allowable; and four contracts were awarded using full and open competition and
            that the costs were reasonable.




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                                             24
Appendix C

                                          CRITERIA


Federal (HUD) regulations at 24 CFR [Code of Federal Regulations]

   85.20(b) requires the grantee’s financial management system to have a budget control
   through which actual expenditures or outlays must be compared with budgeted amounts for
   each grant or subgrant.

   85.32(d) states that property records must be maintained which include a description of the
   property, a serial number or other identification number, the source of property, who holds
   title, the acquisition date, and the cost of the property, percentage of Federal participation in
   the cost of the property, the location, use and condition of the property, and any ultimate
   disposition data including the date of disposal and sale price of the property. In addition, a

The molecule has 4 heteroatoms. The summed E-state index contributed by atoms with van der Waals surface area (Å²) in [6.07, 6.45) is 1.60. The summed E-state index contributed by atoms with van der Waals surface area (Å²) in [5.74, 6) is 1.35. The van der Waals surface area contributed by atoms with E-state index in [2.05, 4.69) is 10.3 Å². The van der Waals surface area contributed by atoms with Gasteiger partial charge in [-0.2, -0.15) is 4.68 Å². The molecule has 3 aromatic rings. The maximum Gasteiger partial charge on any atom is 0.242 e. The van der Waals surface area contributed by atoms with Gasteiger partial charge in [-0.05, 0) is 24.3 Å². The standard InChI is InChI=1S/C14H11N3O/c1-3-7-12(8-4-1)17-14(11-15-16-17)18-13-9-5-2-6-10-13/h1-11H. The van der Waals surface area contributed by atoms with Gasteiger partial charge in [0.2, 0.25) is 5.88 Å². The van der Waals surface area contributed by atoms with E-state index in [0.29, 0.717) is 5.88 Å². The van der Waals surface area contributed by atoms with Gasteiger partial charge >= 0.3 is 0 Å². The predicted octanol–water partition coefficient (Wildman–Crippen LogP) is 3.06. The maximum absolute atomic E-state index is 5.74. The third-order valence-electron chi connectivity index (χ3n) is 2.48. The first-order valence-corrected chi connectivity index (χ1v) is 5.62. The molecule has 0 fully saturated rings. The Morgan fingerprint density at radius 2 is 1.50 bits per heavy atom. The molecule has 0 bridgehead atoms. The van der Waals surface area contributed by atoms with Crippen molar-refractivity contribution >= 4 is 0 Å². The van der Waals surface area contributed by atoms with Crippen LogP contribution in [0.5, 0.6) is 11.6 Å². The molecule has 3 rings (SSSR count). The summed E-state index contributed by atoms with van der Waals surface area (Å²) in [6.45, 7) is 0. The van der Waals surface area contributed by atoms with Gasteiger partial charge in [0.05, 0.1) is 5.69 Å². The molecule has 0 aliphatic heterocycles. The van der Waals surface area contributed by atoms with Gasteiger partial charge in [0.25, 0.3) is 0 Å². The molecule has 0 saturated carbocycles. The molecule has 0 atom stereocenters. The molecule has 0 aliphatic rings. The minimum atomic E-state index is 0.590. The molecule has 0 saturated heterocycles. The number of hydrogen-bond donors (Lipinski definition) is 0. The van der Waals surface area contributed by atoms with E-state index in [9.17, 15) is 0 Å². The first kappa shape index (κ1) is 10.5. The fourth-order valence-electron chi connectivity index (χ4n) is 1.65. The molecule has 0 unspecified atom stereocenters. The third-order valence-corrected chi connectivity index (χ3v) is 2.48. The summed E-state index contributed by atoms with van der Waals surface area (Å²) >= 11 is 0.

physical inventory of the property must be taken and the results reconciled with the property
   records at least once every two years.

   85.35 states that grantees and subgrantees must not make any award or permit any award at
   any tier to any party which is debarred or suspended or is otherwise excluded from or
   ineligible for participation in federal assistance programs.

   85.36(b)(9) states that the grantee and subgrantee will maintain records sufficient to detail
   the significant history of a procurement. These records will include but not be limited to the
   following: rationale for the method of procurement, selection of contract type, contractor
   selection or rejection, and basis for the contract price.

   85.36(c)(1) states that all procurement transactions will be conducted in a manner providing
   full and open competition consistent with this Part.

   85.36(c)(4) states that grantees will ensure that all prequalified lists of persons, firms, or
   products, which are used in acquiring goods and services, are current and include enough